6 Investments for 2021

No one would have expected the virus-shaped pandemonium to hit at the start of 2020. But here it is.

And one year later, the lingering effects of the pandemic continue to wreak havoc, tightly gripping our finances.

While retail therapy might prolong our final semblances of sanity, your one-time purchase is better off invested for the future.

Because, let’s face it: with the sheer volatility of our current situation, safeguarding your finances should be your top priority.

With that said, let’s look at six investment vehicles to grow your wealth for 2021.

Savings Account

First on the list is the good old savings account.

Unlike a normal bank account, a savings account allows you to generate interest relative to a percentage of your savings. This encourages you to continuously deposit and withdraw while keeping a large sum to gain higher earnings through interests.

Since owning a savings account is the easiest investment option available, it’s no surprise that it’s the slowest too. It’s a low-risk, low-reward option. However, some banks do provide incentives and rewards for saving. So it’s best to stay on your toes on potential offerings by asking your bank about them.

Minimum investment: None

Term Deposit

If you’re planning to invest in the long-term while having control over your money, a term deposit is a good option.

The process of depositing a term deposit in the bank is similar to depositing it in a savings account. The only difference is that, unlike savings accounts, attempting to withdraw your money in a term deposit is not easy. Once you deposited money in this account, it usually stays there until the pre-set term is reached.

The longer your term is with the bank, the higher the rate of interest you can earn. Usually, the percentage depends on the bank, so be proactive with your research.

Minimum investment: Depends on the bank, from $1,000 to $5,000.


An exchange trade fund, or ETF for short, is a type of security that invests its wealth in a range of assets — like a commodity, sector, shares, currencies, or other assets. It can be structured to track prices from a single commodity to a diverse collection of securities. 

An ETF is also a type of market security, enabling it to be sold or bought if you so choose. To acquire one, you have to go through a brokerage firm and pay the respective broker fees. It’s similar to equities in that regard.

Minimum investment: Can be bought in minimum parcels of at least $500.

Index Funds

According to Investopedia, an index fund is an ETF portfolio with a portfolio constructed to track or match the components of a financial market index. The returns you gain will be based on the asset value along with the amount you’ve allocated to the fund.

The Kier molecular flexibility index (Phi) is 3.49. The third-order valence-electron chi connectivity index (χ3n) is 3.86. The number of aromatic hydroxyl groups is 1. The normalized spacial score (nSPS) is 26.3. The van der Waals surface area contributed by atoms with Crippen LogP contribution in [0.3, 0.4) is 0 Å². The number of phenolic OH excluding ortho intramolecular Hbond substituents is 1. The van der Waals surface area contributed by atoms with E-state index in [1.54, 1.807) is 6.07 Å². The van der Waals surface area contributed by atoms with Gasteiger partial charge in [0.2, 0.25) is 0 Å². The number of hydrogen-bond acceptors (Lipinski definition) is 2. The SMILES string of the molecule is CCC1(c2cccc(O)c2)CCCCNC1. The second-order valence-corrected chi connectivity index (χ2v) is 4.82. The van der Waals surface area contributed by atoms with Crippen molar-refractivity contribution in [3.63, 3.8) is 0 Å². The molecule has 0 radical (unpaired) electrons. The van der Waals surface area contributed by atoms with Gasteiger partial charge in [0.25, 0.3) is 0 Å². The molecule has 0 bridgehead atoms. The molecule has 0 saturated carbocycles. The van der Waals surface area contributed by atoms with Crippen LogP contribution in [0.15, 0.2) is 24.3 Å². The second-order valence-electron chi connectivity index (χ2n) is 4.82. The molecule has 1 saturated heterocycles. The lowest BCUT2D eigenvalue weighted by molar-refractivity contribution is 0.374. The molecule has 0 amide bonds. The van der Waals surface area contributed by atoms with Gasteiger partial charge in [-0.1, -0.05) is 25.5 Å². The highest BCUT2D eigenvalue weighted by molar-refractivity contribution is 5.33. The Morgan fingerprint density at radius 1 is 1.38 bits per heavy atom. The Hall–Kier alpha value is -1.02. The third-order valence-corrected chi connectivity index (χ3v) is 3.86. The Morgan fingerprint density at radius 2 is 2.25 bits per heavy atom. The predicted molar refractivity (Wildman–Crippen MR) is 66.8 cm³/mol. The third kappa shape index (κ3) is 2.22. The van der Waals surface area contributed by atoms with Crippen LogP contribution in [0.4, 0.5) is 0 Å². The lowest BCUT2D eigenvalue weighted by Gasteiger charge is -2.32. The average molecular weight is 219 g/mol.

These types of funds provide the following:

  • Broad market exposure
  • Low operating expenses
  • Low portfolio turnover

Investor billionaire Warren Buffet recommends index funds as a vehicle for long-term savings. Instead of picking and following individual stocks, an average, busy investor could find it more time-saving to buy all blue-chip company stocks through index funds.

Minimum investment: Ranges from $1000 and $5000


While the pandemic takes up a sizable portion of media screen time, cryptocurrencies are the next huge thing of 2021.

To put it in perspective, Bitcoin was hovering around AU$13,000 in the second quarter of 2020. Now, it’s grown exponentially and peaked respectably at AU$74,000 per Bitcoin.

While the time of lucking out on the value of a Bitcoin has come to pass, investing in this digital asset is still valuable. 

It’s not difficult to start investing in cryptocurrencies. You simply have to sign up in coin trading apps or websites, deposit money online, and bam. You’re pretty much set to start dealing with cryptocurrencies.

Minimum investment: None. You can buy Bitcoin with Independent Reserve at any amount of your choosing. Other cryptocurrencies are also available. 


Getting your hands on real estate as a newbie investor is difficult, to say the least. 

But once you’ve acquired enough wealth and have dealt with debt repayments, you can gain some passive income through it.

You can make money with a property investment in two ways: 

  • Renting it out for monthly income
  • Buying, renovating, and flipping at a higher future price

While property and real estate may seem lucrative once you get the ball rolling, there’s no guarantee of getting buyers. Your renovated property may end up sitting for months with no tenants, so always prepare for that outcome.

Minimum investment: Your city’s average housing rates. Usually, you’d have to loan to reach the required amount too.